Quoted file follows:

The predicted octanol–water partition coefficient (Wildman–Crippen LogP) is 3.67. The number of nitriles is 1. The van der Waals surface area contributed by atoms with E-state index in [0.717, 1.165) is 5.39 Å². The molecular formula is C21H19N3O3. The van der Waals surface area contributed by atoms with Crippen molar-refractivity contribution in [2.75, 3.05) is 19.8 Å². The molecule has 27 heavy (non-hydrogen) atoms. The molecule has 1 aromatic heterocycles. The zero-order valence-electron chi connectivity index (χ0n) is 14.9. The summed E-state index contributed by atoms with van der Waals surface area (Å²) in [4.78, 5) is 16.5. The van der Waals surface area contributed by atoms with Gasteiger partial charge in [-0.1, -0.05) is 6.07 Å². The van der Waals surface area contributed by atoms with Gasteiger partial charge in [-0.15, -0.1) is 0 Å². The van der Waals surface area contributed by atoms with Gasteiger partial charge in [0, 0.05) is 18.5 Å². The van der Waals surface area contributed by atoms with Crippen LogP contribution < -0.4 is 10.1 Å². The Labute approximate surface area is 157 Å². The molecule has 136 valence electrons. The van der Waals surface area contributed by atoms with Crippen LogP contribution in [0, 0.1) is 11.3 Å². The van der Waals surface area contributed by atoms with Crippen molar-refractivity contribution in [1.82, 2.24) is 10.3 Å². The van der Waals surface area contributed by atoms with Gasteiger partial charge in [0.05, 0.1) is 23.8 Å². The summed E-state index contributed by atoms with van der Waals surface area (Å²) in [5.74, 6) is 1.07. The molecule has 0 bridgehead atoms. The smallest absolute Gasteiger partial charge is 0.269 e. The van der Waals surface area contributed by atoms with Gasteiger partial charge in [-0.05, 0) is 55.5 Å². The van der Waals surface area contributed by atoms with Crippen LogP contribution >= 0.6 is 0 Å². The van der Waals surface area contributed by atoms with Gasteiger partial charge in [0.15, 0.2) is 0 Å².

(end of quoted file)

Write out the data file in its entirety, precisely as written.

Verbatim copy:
The predicted octanol–water partition coefficient (Wildman–Crippen LogP) is 3.67. The number of nitriles is 1. The van der Waals surface area contributed by atoms with E-state index in [0.717, 1.165) is 5.39 Å². The molecular formula is C21H19N3O3. The van der Waals surface area contributed by atoms with Crippen molar-refractivity contribution in [2.75, 3.05) is 19.8 Å². The molecule has 27 heavy (non-hydrogen) atoms. The molecule has 1 aromatic heterocycles. The zero-order valence-electron chi connectivity index (χ0n) is 14.9. The summed E-state index contributed by atoms with van der Waals surface area (Å²) in [4.78, 5) is 16.5. The van der Waals surface area contributed by atoms with Gasteiger partial charge in [-0.1, -0.05) is 6.07 Å². The van der Waals surface area contributed by atoms with Gasteiger partial charge in [-0.15, -0.1) is 0 Å². The van der Waals surface area contributed by atoms with Gasteiger partial charge in [0, 0.05) is 18.5 Å². The van der Waals surface area contributed by atoms with Crippen LogP contribution < -0.4 is 10.1 Å². The Labute approximate surface area is 157 Å². The molecule has 136 valence electrons. The van der Waals surface area contributed by atoms with Crippen LogP contribution in [0, 0.1) is 11.3 Å². The van der Waals surface area contributed by atoms with Crippen molar-refractivity contribution in [1.82, 2.24) is 10.3 Å². The van der Waals surface area contributed by atoms with Gasteiger partial charge in [0.05, 0.1) is 23.8 Å². The summed E-state index contributed by atoms with van der Waals surface area (Å²) in [5.74, 6) is 1.07. The molecule has 0 bridgehead atoms. The smallest absolute Gasteiger partial charge is 0.269 e. The van der Waals surface area contributed by atoms with Gasteiger partial charge in [-0.05, 0) is 55.5 Å². The van der Waals surface area contributed by atoms with Crippen LogP contribution >= 0.6 is 0 Å². The van der Waals surface area contributed by atoms with Gasteiger partial charge in [0.15, 0.2) is 0 Å².